In news released late last night, General Motors has finally come right out and said it: Holden will retire the Holden brand and operations in Australia and New Zealand by 2021, as well as divesting operations in Thailand to Great Wall Motors by the end of 2020. The reasoning, from GM’s press release:
“GM President Mark Reuss said the company explored a range of options to continue Holden operations, but none could overcome the challenges of the investments needed for the highly fragmented right-hand-drive market, the economics to support growing the brand, and delivering an appropriate return on investment.
“At the highest levels of our company we have the deepest respect for Holden’s heritage and contribution to our company and to the countries of Australia and New Zealand,” said GM President Mark Reuss. “After considering many possible options – and putting aside our personal desires to accommodate the people and the market – we came to the conclusion that we could not prioritize further investment over all other considerations we have in a rapidly changing global industry. We do believe we have an opportunity to profitably grow the specialty vehicle business and plan to work with our partner to do that.”
It’s one thing when a brand is making slightly tweaked but otherwise redundant vehicles. Mercury falls into that category…there was nothing in the Mercury lineup that Ford didn’t already offer. It stings when a brand has a fanbase that is supportive and a good argument…ask Pontiac fans, who have great memories of GTO and G8. It royally blows when a brand is left to wither and die on the vine…between Oldsmobile, Plymouth and Saturn, you can find some common themes. But Holden is different than the American names that have passed on. Holden was an institution to Australia. Australians built them. Australians drove them. Many Americans didn’t know much about them until films like Mad Max started showcasing them. I didn’t give them much thought until I read about Bob Lutz and a Holden Commodore SS in a magazine, where is showcased a V8, RWD, six-speed four-door family sedan that I’d donate body parts to science for…and keep in mind, this is 1998, where the Toyota Camry, Honda Accord, and other front-drive V6 units were the normal. I’ve test-driven Pontiac GTOs…a 6.0L powered version is partially to blame for being blacklisted from a dealership. The fact that I nuked it’s first set of rear tires is the other half. I’ve driven G8s. I test-drove a Chevrolet SS. Granted, for an American that has only exercised his passport twice and has taken two trips on Uncle Sam’s dime, that’s not a lot of wheeltime or experience with the brand, but it was a sample of what they offered.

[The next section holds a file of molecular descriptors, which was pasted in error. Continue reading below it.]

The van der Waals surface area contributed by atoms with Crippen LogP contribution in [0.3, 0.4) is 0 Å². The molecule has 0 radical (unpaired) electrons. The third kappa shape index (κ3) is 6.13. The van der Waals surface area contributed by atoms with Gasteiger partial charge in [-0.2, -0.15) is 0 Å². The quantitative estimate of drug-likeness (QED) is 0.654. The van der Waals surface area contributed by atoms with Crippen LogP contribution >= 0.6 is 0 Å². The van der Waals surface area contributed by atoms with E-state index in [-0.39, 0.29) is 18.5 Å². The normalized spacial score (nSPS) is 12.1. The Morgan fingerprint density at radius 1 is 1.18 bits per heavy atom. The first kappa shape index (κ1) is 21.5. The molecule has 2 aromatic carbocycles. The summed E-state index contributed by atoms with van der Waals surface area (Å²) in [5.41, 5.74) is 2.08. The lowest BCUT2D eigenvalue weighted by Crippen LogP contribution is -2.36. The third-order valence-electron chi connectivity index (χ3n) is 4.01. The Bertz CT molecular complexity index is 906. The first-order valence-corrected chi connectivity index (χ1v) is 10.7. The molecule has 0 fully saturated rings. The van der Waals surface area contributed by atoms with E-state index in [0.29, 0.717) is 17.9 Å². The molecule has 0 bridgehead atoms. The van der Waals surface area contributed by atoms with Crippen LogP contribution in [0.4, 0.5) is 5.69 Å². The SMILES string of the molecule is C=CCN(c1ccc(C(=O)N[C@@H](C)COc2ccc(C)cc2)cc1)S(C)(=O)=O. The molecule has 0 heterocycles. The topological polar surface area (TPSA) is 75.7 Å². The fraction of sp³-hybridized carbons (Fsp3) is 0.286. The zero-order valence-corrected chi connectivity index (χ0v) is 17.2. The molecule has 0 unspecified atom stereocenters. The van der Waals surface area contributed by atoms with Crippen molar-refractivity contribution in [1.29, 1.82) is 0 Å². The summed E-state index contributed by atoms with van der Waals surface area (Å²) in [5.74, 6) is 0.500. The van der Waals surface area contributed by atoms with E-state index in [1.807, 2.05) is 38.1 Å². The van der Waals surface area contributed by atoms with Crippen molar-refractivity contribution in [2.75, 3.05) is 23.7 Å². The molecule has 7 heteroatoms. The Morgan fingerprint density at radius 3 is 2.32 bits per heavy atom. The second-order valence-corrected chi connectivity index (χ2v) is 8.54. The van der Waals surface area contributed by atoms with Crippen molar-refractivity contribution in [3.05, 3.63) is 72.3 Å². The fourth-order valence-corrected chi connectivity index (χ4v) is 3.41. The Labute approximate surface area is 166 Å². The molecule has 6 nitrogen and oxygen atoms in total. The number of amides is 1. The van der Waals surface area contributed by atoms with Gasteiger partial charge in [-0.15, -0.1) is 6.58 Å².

I’d wax poetical about the loss of Holden, but it isn’t right. Mainly because that should’ve been done when the last V8, RWD Commodores were being pumped out, not after the Opel Insignia hit your shores and the next noise heard was something between a Bronx cheer, a sick cow and SadTrombone.wav. If anything, it’s almost a mercy killing. But it does finally put the period to the end of the Holden story, so for every Monaro, Torana, Kingswood, Caprice, Statesman and all of the others…well, it’s time to raise a glass with a solemn silence, because GM does not want to play in right-hand drive markets anymore.